Meanwhile, a Cross Fit competition will be held the weekend before the golf classic which will also serve as a benefit for Karly. Call or email to get more information.

Danny Fish Named DCHS Tigerette Softball Coach

July 9, 2016
by: 
Dwayne Page
Danny Fish
Danny Fish, his wife Nicole, and their children, Devin and Karah

Danny Fish has been named the new DCHS girls softball coach.

Fish, who has served as an assistant to former head coach Danny Bond for the last four years, will be moving from Northside Elementary School, where he taught physical education to DCHS where he will also be a P.E. teacher.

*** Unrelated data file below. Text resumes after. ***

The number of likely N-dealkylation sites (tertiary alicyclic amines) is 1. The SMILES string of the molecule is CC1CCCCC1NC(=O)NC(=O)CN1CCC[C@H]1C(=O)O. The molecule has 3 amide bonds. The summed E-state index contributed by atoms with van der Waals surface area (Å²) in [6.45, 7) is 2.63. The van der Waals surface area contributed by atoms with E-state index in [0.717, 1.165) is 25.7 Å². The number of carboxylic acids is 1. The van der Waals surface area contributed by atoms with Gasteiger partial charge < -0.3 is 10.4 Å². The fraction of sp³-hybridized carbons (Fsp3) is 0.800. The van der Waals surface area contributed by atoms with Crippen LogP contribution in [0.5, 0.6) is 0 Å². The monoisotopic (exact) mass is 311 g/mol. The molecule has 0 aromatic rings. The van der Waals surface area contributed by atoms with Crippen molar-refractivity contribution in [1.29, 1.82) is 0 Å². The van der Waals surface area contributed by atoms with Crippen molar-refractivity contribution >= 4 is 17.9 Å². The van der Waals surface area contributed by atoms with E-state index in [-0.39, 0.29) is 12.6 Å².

“I am excited to be blessed with the opportunity to follow Coach Bond as the head coach of the Tigerettes. I am thankful to DCHS Principal Kathy Bryant and Director of Schools Patrick Cripps for believing in me and my vision for the future of the program. We will continue the same values, work ethic, and competitiveness that has been put forth by other Tigerette teams. We will consistently compete in the classroom and on the field. My family and I are excited and cannot wait to get started. I want to thank everyone that has helped me get to this point in my career,” Coach Fish told WJLE.